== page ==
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I've run K&N'* on all my rides for many years and have never experienced any problems. I do however; occasionally clean my MAF with a MAF cleaning spray on occasion.

Clean, then test before replacement. Some sensors can be expensive.

Also..Welcome to the Bonneville Forum!

Please add your year and trim of your vehicle to your signature line. That way when you start asking questions in other areas of the forum, we all have a better idea on how to assist you. Click on "Quick Links" above, go down to "User Control Panel" and then click on "Edit your Signature" It'* pretty straight forward from there.
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Old 04-23-2009, 02:57 AM   #4
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I think this is caused by adding too much oil to the filter. I think that if you apply a light coating and let it dry first you will be fine. I've been running mine for about a year now.
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Old 04-23-2009, 08:12 AM   #5
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The actual cuase as JL said is overoiling. K&N directions are very specific about not overoiling.

The problem with the maf sensor occurs because the way a maf works is it heats a wire, then the sensor measures the amount of voltage required to keep that wire at a constant heat with air blowing over and cooling it. Oil on a hot sensor wire kills it.

The TPS is externally located and reads the TB shaft externally as well. A bad TPS can cause the pcm to have trouble shifting, but shouldn't be a cause of overoiling since the oil can not reach the externally located sensor.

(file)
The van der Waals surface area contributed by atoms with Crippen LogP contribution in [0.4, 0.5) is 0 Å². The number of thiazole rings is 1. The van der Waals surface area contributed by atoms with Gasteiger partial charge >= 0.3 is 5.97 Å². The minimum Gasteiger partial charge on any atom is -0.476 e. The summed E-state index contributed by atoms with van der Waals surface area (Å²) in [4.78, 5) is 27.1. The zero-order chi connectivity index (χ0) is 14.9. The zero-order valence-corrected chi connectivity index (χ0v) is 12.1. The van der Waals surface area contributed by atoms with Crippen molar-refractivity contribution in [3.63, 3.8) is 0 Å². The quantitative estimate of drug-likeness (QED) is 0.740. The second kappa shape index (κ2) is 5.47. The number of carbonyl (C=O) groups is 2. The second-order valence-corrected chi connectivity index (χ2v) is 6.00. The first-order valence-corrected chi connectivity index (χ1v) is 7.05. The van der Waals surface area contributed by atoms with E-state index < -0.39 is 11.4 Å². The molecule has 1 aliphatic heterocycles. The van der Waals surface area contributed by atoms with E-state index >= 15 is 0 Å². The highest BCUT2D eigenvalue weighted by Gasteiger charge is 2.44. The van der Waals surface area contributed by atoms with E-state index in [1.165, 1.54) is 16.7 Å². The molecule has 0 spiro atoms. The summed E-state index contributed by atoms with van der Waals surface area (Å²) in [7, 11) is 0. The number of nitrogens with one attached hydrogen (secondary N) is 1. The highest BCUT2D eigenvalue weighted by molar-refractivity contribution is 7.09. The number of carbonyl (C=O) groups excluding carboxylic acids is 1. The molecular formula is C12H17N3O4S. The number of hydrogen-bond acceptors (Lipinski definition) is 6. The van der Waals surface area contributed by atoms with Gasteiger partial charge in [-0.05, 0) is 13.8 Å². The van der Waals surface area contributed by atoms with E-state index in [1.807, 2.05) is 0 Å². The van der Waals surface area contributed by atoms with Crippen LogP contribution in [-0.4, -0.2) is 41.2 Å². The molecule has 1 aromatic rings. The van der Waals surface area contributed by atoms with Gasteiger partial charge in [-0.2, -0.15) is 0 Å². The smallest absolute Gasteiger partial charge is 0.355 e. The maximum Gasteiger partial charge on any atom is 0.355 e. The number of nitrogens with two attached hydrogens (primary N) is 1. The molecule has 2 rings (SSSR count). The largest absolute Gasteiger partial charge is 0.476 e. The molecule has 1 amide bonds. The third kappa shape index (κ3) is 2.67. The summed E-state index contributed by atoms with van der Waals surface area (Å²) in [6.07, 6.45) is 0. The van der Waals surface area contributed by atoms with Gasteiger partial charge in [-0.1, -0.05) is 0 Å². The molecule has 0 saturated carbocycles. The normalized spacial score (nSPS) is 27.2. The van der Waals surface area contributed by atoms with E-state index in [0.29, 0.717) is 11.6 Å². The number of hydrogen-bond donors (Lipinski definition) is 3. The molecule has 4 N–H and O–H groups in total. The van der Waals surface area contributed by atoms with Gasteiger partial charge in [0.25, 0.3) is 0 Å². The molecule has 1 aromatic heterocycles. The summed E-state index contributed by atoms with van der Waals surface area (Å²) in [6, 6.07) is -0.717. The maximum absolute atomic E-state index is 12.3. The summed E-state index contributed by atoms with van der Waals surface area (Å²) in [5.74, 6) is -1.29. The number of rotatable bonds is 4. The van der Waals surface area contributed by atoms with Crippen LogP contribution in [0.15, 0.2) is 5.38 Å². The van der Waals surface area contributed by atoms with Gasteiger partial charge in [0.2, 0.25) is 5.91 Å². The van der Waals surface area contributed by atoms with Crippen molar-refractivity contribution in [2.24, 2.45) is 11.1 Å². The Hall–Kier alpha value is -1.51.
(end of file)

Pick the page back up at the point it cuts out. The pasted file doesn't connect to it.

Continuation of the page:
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Old 04-23-2009, 08:42 AM   #6
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Good information. Another good reason to keep things clean.
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Old 04-24-2009, 02:00 PM   #7
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I'm out of town this weekend and slightly busy, however my brakes are due for a change and it'* supposed to be very nice weather in the 80'* up through Monday. So I'll take pictures of the old sensor and the intake as well Sunday or Monday. Also I'll take a picture of my mystery 3rd sensor which hasn't been changed yet. Thanks for the input.

Regards,
Professor Jeremy
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Old 04-24-2009, 02:05 PM   #8
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If the third sensor is above the TPS, that'* the IAC or Idle Air Control. If it'* in your intake tubing it'* the IAT or Intake Air Temp.
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Old 04-24-2009, 08:14 PM   #9
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Ive had my filter for about two years and have not had any problems. All you need is a light coat of oil and all will be good. If you are skeptical about using a light amount of oil you can look for a "pre-filter", they work good in dusty climates too. Pre-filters slide over your filter

Last edited by Black Pearl; 04-24-2009 at 08:16 PM. Reason: needed to finish thought
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Old 04-24-2009, 10:51 PM   #10
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Anyone reading this, keep in mind. It'* not the filter damaging the sensors. It'* the oil used when to much is used.